Tuesday, April 23, 2013

Historical Romance...Starts with Research?!

Where do I look for primary source information to research my historical works of fiction?

A primary what? A primary source. It's considered an actual document from someone who lived in the time period you are researching. Most genealogical research centers in your local library will have compiled histories obtained from primary sources for that locale. Other examples include the family Bible, the U.S. Federal Census, personal letters, wills, and probate records, which are court documents for things like guardianships, birth, death, and marriage records.

used w/ permission: www.freedigitialphotos.net

I love to research family history and have had a lot of practice doing it since I was thirteen and helped my mom with genealogy. But how do I find out about the more tedious details of daily living to help flesh out your understanding of historical time periods? How do I find more accurate details to help make your historical fiction more interesting and reflective of the time?

used w/ permission: www.freedigitalphotos.net

I stumbled upon a fantastic primary resource in an antique mall two years ago. I had read about pioneer homes of the 19th century having a volume of works for the purpose of having access to common medical treatments of the time. Much of frontier and rural America did not have ready access to a local physician, so this volume was heavily used by families and written in an easily understandable manner for common folk. I had only dreamed of finding one of these! 

I had already combed the internet but didn't know a title or author's name to use for the search. While antique shopping in Shipshewana, Indiana, I stumbled on a copy of Dr. Chase's Last Complete Work.  Aha! I found it! Tingling with excitement, I purchased my $35 copy copyrighted in 1903. It is a 3rd edition, a Memorial Edition compiling all the former works he'd ever published which date back to pre-Civil War.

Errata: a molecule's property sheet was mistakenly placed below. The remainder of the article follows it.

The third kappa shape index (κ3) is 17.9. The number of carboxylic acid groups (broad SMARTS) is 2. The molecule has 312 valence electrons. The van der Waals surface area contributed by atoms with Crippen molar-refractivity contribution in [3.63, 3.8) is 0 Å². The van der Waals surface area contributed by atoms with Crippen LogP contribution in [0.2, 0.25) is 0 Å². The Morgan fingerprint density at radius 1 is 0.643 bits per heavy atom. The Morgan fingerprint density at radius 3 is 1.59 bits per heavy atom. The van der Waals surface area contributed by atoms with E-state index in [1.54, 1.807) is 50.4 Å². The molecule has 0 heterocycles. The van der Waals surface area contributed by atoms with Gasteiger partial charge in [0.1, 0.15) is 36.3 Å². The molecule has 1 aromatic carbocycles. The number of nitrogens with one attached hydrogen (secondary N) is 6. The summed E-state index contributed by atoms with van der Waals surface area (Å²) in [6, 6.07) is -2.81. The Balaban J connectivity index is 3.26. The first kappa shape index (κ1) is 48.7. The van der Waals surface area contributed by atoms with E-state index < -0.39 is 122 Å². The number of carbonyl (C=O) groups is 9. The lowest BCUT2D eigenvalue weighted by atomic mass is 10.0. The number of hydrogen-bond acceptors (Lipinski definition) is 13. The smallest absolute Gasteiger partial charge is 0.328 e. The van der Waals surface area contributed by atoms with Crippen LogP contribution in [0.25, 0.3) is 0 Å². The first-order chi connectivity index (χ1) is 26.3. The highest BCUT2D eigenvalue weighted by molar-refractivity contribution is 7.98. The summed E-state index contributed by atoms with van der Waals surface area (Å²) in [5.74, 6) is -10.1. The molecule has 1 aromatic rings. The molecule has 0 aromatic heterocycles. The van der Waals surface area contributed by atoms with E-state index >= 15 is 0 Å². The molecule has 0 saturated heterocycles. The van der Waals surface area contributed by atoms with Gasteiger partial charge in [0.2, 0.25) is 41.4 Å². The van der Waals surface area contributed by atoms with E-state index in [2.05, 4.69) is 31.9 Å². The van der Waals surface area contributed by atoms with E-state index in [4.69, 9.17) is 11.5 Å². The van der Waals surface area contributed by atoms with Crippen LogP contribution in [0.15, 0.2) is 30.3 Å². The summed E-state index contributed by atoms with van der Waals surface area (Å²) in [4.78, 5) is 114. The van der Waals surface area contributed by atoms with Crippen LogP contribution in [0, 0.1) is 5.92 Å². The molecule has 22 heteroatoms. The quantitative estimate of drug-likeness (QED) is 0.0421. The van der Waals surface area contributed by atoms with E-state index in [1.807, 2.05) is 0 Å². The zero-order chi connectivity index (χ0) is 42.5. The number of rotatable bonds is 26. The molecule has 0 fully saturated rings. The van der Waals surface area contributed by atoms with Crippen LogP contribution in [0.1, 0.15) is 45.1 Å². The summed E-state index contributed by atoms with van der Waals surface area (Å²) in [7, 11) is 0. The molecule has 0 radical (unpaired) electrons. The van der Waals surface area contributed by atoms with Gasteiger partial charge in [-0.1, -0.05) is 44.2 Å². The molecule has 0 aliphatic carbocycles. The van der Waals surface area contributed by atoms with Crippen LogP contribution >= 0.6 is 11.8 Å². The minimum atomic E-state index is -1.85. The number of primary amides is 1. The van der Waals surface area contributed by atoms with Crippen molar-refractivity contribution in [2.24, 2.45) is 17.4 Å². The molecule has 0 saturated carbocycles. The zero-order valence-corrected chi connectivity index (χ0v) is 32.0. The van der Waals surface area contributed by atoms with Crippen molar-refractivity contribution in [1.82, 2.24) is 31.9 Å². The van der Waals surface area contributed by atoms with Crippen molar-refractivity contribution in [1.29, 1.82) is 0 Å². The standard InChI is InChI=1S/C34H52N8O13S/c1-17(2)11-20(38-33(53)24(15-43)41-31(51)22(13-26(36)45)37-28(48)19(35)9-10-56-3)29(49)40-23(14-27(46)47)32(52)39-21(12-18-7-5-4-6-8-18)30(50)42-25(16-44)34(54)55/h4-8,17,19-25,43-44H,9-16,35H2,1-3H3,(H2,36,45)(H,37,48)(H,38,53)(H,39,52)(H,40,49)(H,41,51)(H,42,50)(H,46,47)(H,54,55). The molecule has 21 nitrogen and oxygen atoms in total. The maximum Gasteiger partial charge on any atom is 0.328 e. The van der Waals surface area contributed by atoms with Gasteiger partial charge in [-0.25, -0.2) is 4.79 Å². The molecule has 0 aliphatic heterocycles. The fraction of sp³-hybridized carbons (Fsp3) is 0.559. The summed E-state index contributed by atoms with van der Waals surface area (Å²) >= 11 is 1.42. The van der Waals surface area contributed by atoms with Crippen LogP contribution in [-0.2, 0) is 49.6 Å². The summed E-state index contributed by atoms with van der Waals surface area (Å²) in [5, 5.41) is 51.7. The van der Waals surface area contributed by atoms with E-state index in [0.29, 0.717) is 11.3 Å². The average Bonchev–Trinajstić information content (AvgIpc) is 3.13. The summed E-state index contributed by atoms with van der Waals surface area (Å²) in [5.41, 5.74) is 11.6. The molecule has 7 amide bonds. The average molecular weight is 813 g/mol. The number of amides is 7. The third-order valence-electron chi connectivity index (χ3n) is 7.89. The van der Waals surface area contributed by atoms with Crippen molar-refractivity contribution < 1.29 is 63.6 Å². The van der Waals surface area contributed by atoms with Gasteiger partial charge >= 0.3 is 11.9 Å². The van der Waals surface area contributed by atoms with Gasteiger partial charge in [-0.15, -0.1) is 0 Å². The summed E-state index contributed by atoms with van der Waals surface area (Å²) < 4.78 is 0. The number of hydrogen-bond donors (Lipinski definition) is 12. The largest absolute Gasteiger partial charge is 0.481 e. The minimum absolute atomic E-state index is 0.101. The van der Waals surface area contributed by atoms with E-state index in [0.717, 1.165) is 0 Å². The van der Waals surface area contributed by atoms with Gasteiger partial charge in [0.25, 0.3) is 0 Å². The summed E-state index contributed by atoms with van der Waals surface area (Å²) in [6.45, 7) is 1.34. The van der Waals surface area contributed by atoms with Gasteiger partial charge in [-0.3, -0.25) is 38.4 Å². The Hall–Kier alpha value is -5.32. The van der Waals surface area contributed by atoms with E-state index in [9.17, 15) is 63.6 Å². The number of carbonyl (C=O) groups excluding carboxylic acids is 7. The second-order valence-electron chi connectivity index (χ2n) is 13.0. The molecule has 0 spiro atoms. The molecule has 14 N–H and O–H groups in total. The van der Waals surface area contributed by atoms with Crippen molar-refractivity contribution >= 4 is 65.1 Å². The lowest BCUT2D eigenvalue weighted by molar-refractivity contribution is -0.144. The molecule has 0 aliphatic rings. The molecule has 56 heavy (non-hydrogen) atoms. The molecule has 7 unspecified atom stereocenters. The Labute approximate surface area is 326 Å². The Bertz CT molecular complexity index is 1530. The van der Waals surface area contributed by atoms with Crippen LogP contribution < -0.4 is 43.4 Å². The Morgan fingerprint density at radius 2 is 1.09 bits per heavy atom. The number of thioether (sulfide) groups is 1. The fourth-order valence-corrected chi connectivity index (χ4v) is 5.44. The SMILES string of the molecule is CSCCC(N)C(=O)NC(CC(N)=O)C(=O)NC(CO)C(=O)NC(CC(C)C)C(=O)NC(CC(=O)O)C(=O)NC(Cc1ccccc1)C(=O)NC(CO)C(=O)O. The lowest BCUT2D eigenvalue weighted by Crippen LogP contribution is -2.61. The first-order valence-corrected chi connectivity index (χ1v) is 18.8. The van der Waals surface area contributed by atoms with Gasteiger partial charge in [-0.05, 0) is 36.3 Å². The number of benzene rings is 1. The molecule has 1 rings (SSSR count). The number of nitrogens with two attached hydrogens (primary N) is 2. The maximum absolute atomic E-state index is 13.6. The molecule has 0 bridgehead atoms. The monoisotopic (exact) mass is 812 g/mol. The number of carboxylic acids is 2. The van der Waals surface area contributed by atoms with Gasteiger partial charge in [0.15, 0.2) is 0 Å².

This book contains everything! The contents page lists not only medical helps but also food for the sick, cooking recipes, and other information for the "departments" of toilet, dairy, domestic animals, agriculture, mechanical, and bee-keeping. For instance, on page 161, it lists the English Remedy for seasickness as noted in the British Medical Journal. It was basically the internet of the 19th century--it was the place you looked to find an answer to your questions. Eureka!

Now if you think that publishing is changing now, just think, this article states that Dr. Chase's publications were second in sales only to the Bible in 1864. The building pictured above is the publishing house in Ann Arbor, MI, that Dr. Chase built to publish his own works. Here is a link to an interesting article.http://www.aadl.org/gallery/buildings/hhaa084.gif.html

Though his original work was only a 16 page pamphlet, the Memorial edition I purchased is 865 pages long including a wonderful index. In my current manuscript, my heroine is a physician. I've had a great time using this source for my story! 

Can you imagine living in a time when the extent of your medical services was a 865 page book?
Blog post by Anne Love-
Writer of Historical Romance inspired by her family roots. 
Nurse Practitioner by day. 
Wife, mother, writer by night. 
Coffee drinker--any time.
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  1. An antique MALL???? Can I move in with you???
    And no, I cannot imagine surviving in an era like that. Truthfully, between all my maladies, I'd be dead.

    1. Oh you'd LOVE the antique MALL!! It's awesome, two story even. :)

  2. I LOVE research, museums, books, libraries, I can't get enough. :)

    While I love writing about 19th century America, I'd make a rotten pioneer.

    1. I'd love a 19th century real life experience--then I'd want to come back home to my own century!


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